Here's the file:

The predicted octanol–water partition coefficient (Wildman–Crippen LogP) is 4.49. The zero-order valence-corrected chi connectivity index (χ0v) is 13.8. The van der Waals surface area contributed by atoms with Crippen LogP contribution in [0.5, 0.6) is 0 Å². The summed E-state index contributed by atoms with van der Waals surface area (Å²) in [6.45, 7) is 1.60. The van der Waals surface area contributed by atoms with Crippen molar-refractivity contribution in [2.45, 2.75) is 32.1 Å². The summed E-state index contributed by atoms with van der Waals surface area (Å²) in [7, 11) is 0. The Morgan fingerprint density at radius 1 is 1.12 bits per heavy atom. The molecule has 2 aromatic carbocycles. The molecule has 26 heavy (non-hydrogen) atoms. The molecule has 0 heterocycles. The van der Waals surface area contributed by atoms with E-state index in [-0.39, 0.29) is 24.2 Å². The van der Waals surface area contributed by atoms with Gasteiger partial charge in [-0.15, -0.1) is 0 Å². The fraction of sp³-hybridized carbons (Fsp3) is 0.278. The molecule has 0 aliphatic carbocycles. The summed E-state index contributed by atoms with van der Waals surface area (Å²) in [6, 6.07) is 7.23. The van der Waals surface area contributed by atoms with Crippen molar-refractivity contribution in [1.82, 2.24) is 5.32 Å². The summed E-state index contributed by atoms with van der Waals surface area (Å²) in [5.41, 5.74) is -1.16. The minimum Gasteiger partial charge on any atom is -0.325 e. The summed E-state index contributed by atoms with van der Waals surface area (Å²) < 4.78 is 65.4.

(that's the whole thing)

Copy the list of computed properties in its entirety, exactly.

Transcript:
The predicted octanol–water partition coefficient (Wildman–Crippen LogP) is 4.49. The zero-order valence-corrected chi connectivity index (χ0v) is 13.8. The van der Waals surface area contributed by atoms with Crippen LogP contribution in [0.5, 0.6) is 0 Å². The summed E-state index contributed by atoms with van der Waals surface area (Å²) in [6.45, 7) is 1.60. The van der Waals surface area contributed by atoms with Crippen molar-refractivity contribution in [2.45, 2.75) is 32.1 Å². The summed E-state index contributed by atoms with van der Waals surface area (Å²) in [7, 11) is 0. The Morgan fingerprint density at radius 1 is 1.12 bits per heavy atom. The molecule has 2 aromatic carbocycles. The molecule has 26 heavy (non-hydrogen) atoms. The molecule has 0 heterocycles. The van der Waals surface area contributed by atoms with E-state index in [-0.39, 0.29) is 24.2 Å². The van der Waals surface area contributed by atoms with Gasteiger partial charge in [-0.15, -0.1) is 0 Å². The fraction of sp³-hybridized carbons (Fsp3) is 0.278. The molecule has 0 aliphatic carbocycles. The summed E-state index contributed by atoms with van der Waals surface area (Å²) in [6, 6.07) is 7.23. The van der Waals surface area contributed by atoms with Crippen molar-refractivity contribution in [1.82, 2.24) is 5.32 Å². The summed E-state index contributed by atoms with van der Waals surface area (Å²) in [5.41, 5.74) is -1.16. The minimum Gasteiger partial charge on any atom is -0.325 e. The summed E-state index contributed by atoms with van der Waals surface area (Å²) < 4.78 is 65.4.